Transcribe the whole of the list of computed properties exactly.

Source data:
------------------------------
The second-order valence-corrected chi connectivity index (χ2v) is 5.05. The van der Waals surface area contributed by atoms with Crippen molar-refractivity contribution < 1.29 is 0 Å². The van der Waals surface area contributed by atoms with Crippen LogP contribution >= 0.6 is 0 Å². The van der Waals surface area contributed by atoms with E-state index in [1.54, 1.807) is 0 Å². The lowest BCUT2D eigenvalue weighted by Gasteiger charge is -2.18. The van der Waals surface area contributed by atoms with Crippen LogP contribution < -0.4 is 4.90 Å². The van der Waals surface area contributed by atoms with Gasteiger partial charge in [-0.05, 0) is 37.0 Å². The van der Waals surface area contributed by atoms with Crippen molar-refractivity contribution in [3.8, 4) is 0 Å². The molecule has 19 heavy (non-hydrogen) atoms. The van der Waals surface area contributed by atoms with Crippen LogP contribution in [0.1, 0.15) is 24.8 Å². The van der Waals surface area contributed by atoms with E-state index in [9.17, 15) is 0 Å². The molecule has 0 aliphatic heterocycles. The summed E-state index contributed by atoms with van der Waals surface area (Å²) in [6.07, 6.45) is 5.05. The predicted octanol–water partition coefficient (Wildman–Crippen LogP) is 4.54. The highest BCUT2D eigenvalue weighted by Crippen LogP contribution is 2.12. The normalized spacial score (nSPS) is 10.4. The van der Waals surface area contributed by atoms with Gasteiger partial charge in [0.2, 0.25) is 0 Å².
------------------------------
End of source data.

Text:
The second-order valence-corrected chi connectivity index (χ2v) is 5.05. The van der Waals surface area contributed by atoms with Crippen molar-refractivity contribution < 1.29 is 0 Å². The van der Waals surface area contributed by atoms with Crippen LogP contribution >= 0.6 is 0 Å². The van der Waals surface area contributed by atoms with E-state index in [1.54, 1.807) is 0 Å². The lowest BCUT2D eigenvalue weighted by Gasteiger charge is -2.18. The van der Waals surface area contributed by atoms with Crippen LogP contribution < -0.4 is 4.90 Å². The van der Waals surface area contributed by atoms with Gasteiger partial charge in [-0.05, 0) is 37.0 Å². The van der Waals surface area contributed by atoms with Crippen molar-refractivity contribution in [3.8, 4) is 0 Å². The molecule has 19 heavy (non-hydrogen) atoms. The van der Waals surface area contributed by atoms with Crippen LogP contribution in [0.1, 0.15) is 24.8 Å². The van der Waals surface area contributed by atoms with E-state index in [9.17, 15) is 0 Å². The molecule has 0 aliphatic heterocycles. The summed E-state index contributed by atoms with van der Waals surface area (Å²) in [6.07, 6.45) is 5.05. The predicted octanol–water partition coefficient (Wildman–Crippen LogP) is 4.54. The highest BCUT2D eigenvalue weighted by Crippen LogP contribution is 2.12. The normalized spacial score (nSPS) is 10.4. The van der Waals surface area contributed by atoms with Gasteiger partial charge in [0.2, 0.25) is 0 Å².